(b) Acquisition to achieve planning objectives.

(c) Acquisition to remove blighting influences; this to include inadequate street layout, incompatible uses or land use relationships, overcrowding of buildings, excessive dwelling unit density, obsolete buildings not economically suitable for modernization or conversion, and other identified health and safety hazards." 8

The district court found that the reason why the criteria of "sub-standard to a degree warranting clearance" were more strictly defined for this Project than other projects was to " . . . discount or eliminate damage that had occurred to every property, (the general type of flood damage) and to limit the examination of the property to those things which dealt with its structural capacity to remain." 9

An advisory board (City Review Board) was established to review objections of property owners whose properties were not scheduled for acquisition by the Authority. This Board, in its review, applied the same criteria used by the Redevelopment Authority to determine the eligibility of properties for acquisition. The Authority, however, was not bound by the recommendations regarding acquisition made by the Review Board or by the City Council. 10

Out of a total of some 4,500 structures in the Project Area, the original number of structures originally scheduled for acquisition by the Authority was 634 (640 parcels). 11 Due to modifications in the Urban Renewal Plan, and the decisions of individual property owners to rehabilitate structures originally scheduled for acquisition, the Authority, by March 1, 1973, had reduced the number of structures it intended to acquire to 315. 12

The budget for the South Wilkes-Barre project allocated $14,750,000 for property acquisition based on an estimated acquisition of 640 parcels. Despite the reduction in number of properties to be acquired by the Redevelopment Authority since the original estimate, no corresponding revision was made in the budgetary allocation for property acquisition. Thus, a surplus of several million dollars exists in the amount allocated for property acquisition. 13

The properties owned by plaintiffs are all located within the South Wilkes-Barre Project Area and were not scheduled for acquisition by the Authority. Plaintiffs made repeated requests to have their properties included within the acquisition program but without success. Their eagerness to have their properties acquired is explained by the district court's finding: "An owner of property within the Urban Renewal Project which (property) is acquired receives the fair market value of his property at the time of acquisition disregarding the amount by which the value of the property depreciated as a result of the flood damage it sustained." 14 Thus, plaintiffs seek a "Purchase" of their properties at pre-flood values rather than being required to restore their properties through rehabilitation loans.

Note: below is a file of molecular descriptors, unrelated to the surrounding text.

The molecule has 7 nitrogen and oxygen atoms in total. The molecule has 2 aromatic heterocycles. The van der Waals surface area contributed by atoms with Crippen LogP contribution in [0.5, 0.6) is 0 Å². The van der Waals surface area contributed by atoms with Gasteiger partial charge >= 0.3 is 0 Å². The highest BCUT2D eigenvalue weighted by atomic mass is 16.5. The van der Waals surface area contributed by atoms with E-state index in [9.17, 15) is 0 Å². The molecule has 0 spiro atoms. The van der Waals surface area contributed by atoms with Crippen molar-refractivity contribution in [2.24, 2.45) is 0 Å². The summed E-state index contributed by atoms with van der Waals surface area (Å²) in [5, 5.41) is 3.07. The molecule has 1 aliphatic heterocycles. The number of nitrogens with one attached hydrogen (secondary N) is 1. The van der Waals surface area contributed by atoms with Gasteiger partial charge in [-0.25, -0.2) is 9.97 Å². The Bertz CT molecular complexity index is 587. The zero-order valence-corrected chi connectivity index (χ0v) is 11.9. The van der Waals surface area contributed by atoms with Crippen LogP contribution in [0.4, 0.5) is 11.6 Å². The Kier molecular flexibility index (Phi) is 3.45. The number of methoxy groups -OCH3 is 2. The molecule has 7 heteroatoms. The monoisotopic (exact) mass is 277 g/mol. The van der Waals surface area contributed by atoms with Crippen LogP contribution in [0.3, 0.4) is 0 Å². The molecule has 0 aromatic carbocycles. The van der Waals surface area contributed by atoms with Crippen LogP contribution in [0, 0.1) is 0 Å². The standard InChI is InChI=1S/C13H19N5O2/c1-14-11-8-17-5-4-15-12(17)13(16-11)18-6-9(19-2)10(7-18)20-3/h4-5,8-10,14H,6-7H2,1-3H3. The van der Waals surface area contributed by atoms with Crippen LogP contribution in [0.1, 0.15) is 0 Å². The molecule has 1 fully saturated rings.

A full understanding of the practical difference between property being scheduled for acquisition as compared to property being rehabilitated requires a brief analysis of the rehabilitation loan aspect of the Urban Renewal Plan. All properties within the Project Area not acquired must be rehabilitated by the property owners in accordance with city codes and ordinances. 15 Thus, regardless of the cost involved, property owners who remain in the South Wilkes-Barre Project Area must undertake rehabilitation of their damaged structures.

The district court also found that the Authority gave no consideration to the economic feasibility of rehabilitation or to the "debt-carrying capacity" of individual property owners, in determining which properties should be acquired and which rehabilitated. 16 Hence, even under the liberal terms of government-financed 42 U.S.C. § 1452b loans, it was found that some property owners were unable to bear the financial burden involved in rehabilitation. 17 The alternative for such individuals is the possible abandonment of their properties. The Authority classified seventy-five (75) properties, not scheduled for acquisition, as potentially subject to abandonment. 18

Having unsuccessfully sought to persuade the Authority to acquire their properties, plaintiffs commenced this action asserting jurisdiction under 28 U.S.C. § 1331 (federal question jurisdiction), 28 U.S.C. § 1343(3)(4) (civil rights jurisdiction), 5 U.S.C. § 701 et seq. (Administrative Procedure Act), and 28 U.S.C. §§ 2201 & 2202 (Declaratory Judgment Act). We agree with the district court that jurisdiction is properly founded upon 28 U.S.C. § 1331 and 28 U.S.C. § 1343(3). 19 See Holmes v. New York City Housing Authority, 398 F.2d 262 (2d Cir. 1968).

The district court, after a non-jury trial, filed a comprehensive opinion which rejected plaintiffs' interpretation of ...